Augmented reality (AR) is not new to American football viewers, although they may not realize it. Introduced in the fall of 1998, the 1st & ten line has allowed television viewers to know the spot the offensive team needed to advance to gain a first down. While the yellow line has become a ubiquitous part of watching football, it barely scratches the surface of what augmented reality can do to entertain guests and enhance their knowledge and engagement with live sporting events. Whether its cartoon animals bouncing around the field, full access to a wide range of stats, or a clear path to the shortest beer line, the possibilities are endless.
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How It Works:
In AR, visible light and depth cameras scan and collect data from the physical environment. The data indicates the object’s orientation in space and measure its speed, angle, and direction. Tools such as accelerometers and motion sensors further define the environment in which images will be superimposed. This information must be processed into a format that can be projected with an AR- enabled device.
An AR-headset or a mobile phone can capture processed data and projects it into the viewing area using a machine learning algorithm. The algorithm uses pixels from images captured as a reference to determine the identity of certain objects in your view. It can also combine stylistic elements that enhance the viewing experience.
AR provides a variety of benefits for guests starting with the ability provide the information-rich experience that’s typically reserved for television viewers. With the help of phone apps, player statistics such points scored, or yards gained can be continually present while watching a game. Additionally, items such as pitching velocity, kicking angles in soccer, or whether a shot was inside the line in tennis can be seen. Instant replays can be viewed and guests can see for themselves if the football crossed the goal line. AR can also be used to enhance fan knowledge of sports such as golf or cycling where course specifics, including elevation, distances, and speed can be displayed.
AR plays a role in wayfinding. VR codes can be scanned to trigger an AR-rendering of map that takes you from your location to your seat. It can also take you to the concession stand or the shortest bathroom line (using tracking data). However, AR’s most visible venue application is entertainment. AR take intermission games to a new place with interactive competitions that allow fans to shoot baskets or battle fans in a race against time to find clues and solve a sponsor-related puzzle.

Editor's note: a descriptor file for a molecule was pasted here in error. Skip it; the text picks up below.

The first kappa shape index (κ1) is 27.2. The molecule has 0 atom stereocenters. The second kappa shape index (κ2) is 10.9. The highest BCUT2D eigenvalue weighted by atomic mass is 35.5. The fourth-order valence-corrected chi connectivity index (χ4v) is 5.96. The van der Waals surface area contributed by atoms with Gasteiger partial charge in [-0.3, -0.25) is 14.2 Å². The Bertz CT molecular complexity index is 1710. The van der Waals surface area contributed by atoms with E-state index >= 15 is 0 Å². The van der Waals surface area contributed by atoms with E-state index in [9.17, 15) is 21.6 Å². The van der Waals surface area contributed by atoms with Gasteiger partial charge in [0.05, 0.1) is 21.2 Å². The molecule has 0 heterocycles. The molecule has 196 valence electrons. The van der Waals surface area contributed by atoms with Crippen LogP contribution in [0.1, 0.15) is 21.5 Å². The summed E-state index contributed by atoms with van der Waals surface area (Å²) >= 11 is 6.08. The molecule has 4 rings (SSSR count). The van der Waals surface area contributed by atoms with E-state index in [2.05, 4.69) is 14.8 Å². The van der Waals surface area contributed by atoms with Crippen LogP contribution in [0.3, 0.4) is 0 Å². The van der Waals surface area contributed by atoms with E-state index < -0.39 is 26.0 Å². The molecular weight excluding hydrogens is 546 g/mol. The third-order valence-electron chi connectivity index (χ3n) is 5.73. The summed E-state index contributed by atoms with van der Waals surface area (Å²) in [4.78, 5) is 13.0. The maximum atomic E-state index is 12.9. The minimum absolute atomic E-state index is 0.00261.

Obstacles To Entry:
Aside from its wayfinding possibilities, AR primarily serves a fan engagement role for sports venues. It’s a role that can be replaced by less technologically intensive tools. An app can simply provide up to the minute stats or wayfinding. AR requires a heavy tech infrastructure investment. In many cases where AR is being used, “a 5G network is necessary to facilitate it, which for most facility projects is cost-prohibitive.
It also requires an understanding of the type of information and experience you want to provide guests. One-off experiences like the Carolina Panthers’ pre-game AR presentation of a giant panther bouncing around the stadium requires less planning than up to the second stats on each player on the pitch. However, if the investment is made in the pre-development phase and AR is executed in your facility, it will be the type of amenity that few facilities will be able to compete with and will stand out in the minds of guests.
AR In Action:
The NFL and State Farm Insurance launched a sponsorship activation with a fun VR game available online and at several locations in Kansas City, MO including Arrowhead Stadium. After a short registration, fans used their phone or tablet’s camera to capture up to 1.3 million AR footballs for a variety of prizes, including non-fungible tokens (NFTs).